"You can never have too much rope," Signet pointed out.

"Besides," said Flicker, "now they won't know exactly where we've gone."

"And how long do *you* think it's going to take Lotus to get that information out of Kayla?"

"Kayla can take care of herself," said Nora. "Is the death mage all right?"

"Ohhhhhhhhh," Luthien groaned.

"I think I broke his fall," said Tila, annoyed. "That was the most graceless retreat I've ever seen in my life."

"You weren't a Significant," said Shilree.


"We've got to get to Trade, and find out what's wrong with Javert," said Praxis. "Maybe Trill's done something to him."

"The troops came from Trade," Max agreed.

"And I have a lot of useful information there," said Shilree, "and *very* secure quarters. But if we only have ninety-six hours-- *damn* it, but I wish my Staff of the Walker hadn't disappeared."

"The Staff of the Walker?" said Nora. "My husband just brought that to King Cincinnati of the goblins. Are you attuned to it?"

"I was," said Shilree. "Where is this Cincinnati?"

"Beneath Lianth somewhere--"

"Signet and I have been there," said Flicker. "We can lead you."

"Well, can I suggest." Nora sat up and pulled her hair back out of her face with a single deft twist. "If we're planning on jumping through more holes, I have a much more organized way to travel. This artifact is known as the Traveller." She indicated her armband. "Eleven of you might be a little crowded, but you can will yourselves inside if you're touching the stone, and out whenever you want. You can use my senses and communicate with me mentally. We'll be quieter, more maneuverable, and only one of us will take damage at a time. And you'll still be able to guide me from within."

"Would I fit?" said Flicker. "I--I have a lot of psychic mass."

"Well," she said, "why don't you try." She held out her forearm. Flicker touched it and found himself in a room about twelve feet square, strange viewscreens across the walls. A wispy little figure turned to face him. -Janther? Is that you?-

Flicker stared. -Syndy?- he said. His voice was strange and hollow.

She came closer. -Who... who are you? Where is Janther?-

-Janther... Oh, Syndy, I'm sorry. Janther is, he's dead. I'm the current Sunfighter.-

-You are?- She looked at him. -Janther was a lot cuter.-

-Well, yes, Syndy. Yes, he was.- He put his arms around her and they hugged each other. -Are you all right?-

-I *guess* so. I was in Paradise, but then I was somewhere dark and stupid and...- Luthien appeared quite suddenly. -Oh, hello Deadface.-

-What's going on in here? Syndy?-

-Who is she and where did she come from?- came Nora's voice.

-I like it better in here,- concluded Syndy.

Flicker slowly took out Wyvern's torch. -I didn't realize... I thought he was just taunting me.-

-Then there's just one of you,- said Luthien, relieved.

-No, there's two of us,- said Syndy.

-Just one of *him*, though,- said Luthien. -When Nora said there were two spirits, I thought... I was afraid your demon might be loose in here.-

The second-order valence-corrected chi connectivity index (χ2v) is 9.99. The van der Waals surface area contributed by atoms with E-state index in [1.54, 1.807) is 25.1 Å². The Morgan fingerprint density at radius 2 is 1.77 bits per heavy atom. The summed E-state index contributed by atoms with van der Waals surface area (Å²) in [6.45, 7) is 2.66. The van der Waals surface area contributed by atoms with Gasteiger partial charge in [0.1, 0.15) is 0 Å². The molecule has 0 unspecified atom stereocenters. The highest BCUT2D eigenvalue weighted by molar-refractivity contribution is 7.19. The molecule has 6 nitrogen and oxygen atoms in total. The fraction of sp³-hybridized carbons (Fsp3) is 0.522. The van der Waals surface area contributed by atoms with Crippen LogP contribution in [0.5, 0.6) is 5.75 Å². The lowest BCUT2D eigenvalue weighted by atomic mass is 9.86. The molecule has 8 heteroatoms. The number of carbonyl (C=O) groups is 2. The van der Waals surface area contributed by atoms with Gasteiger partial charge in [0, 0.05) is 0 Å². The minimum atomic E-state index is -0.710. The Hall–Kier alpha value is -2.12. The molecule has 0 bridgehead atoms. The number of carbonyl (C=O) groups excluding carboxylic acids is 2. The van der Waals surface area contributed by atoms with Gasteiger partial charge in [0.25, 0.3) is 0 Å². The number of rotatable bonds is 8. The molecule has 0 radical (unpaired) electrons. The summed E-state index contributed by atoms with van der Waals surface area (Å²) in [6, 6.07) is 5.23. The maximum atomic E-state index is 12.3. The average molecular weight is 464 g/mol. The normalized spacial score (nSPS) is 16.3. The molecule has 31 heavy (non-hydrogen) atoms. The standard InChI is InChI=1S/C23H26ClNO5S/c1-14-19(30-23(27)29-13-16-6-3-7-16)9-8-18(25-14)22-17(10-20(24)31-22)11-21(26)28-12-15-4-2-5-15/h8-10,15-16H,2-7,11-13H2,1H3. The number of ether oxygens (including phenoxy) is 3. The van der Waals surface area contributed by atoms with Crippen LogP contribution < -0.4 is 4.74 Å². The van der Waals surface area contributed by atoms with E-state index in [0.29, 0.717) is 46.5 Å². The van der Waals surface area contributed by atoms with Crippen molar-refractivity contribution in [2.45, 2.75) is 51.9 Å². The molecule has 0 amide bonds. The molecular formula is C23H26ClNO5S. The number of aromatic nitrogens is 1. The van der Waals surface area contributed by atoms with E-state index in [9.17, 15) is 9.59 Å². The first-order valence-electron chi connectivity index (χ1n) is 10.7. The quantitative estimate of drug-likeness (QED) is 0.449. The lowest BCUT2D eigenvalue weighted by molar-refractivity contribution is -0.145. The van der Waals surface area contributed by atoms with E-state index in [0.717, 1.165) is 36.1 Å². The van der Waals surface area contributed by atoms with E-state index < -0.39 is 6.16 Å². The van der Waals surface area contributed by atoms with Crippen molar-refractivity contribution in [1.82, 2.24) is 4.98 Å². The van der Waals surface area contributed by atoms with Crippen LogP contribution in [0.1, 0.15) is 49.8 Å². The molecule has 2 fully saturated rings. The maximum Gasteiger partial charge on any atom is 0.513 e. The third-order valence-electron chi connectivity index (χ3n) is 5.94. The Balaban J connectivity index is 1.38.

-I am not a *prisoner*,- said Flicker.

Max appeared. -Syndy! We missed you!-

-I'm going out to tell the others it's safe.- Luthien disappeared.

-Maybe,- said Flicker, -maybe I could use this somehow to put Syndy back in her body, and draw Trill out.-

Syndy kind of crinkled her nose. -Trill is using my body?-

-I'm afraid so.-

-M...aybe I don't want it back.-

Praxis appeared beside them, and then Nora. -What are you doing in here?- Max asked Nora. -Aren't you... out there?-

-Not anymore. Tila thought she'd rather wear the armband, since she's quieter and can use thief skills.-

-Hi,- said Tila's voice. -I can hear you guys, but not see you.-

-It doesn't work. I can't contact Luthien when I'm in here either.- Praxis paused. -But I can contact Max when we're in together.-

-I think it's extradimensional.-

-Can I just stay here?- said Syndy. -It's much nicer than the dark place.-

-I could leave the torch here...-


-Aaaaah! Quell, don't shout!-

-This is *it*?- said Shilree.

-Why? What's wrong with it?-

-We just need to learn to adapt to our new living space here. Mind... over matter.-

-Does anyone want to play Old Maid?-

-...but no one touch this. I don't know how it works.-


-Maid old Zzenith will play.-

-CAN EVERYBODY PLEASE NOT TALK AT ONCE!- Tila shrieked mentally.

Book Divider

-Hey, Tila?-

-This had better be important, Flicker.-

-It's not that important. Never mind.-

There was a pause. -All right, what was it?-

-When we were in the Mithril Dagger? Did--you think Kayla was checking me out?-

-Uh...- thought Tila. -Uh, maybe she was, actually, a little. I think so. Not a lot, though.-

-You're not that cute anymore,- Syndy reminded him.

-You're as lovely as ever, Syndy.-

She sat up. -Did... Janther think I was lovely?-

-What?- Flicker looked across at her, distracted. -Of course he did. Janther... had a lot on his mind. But he wasn't *stupid*.-

Syndy unsuccessfully tried to hide the fact that she was smiling with her hand of cards. -Do you want back on the Mindnet, Flicker?- said Praxis.


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'Does the moon look bigger to you tonight?'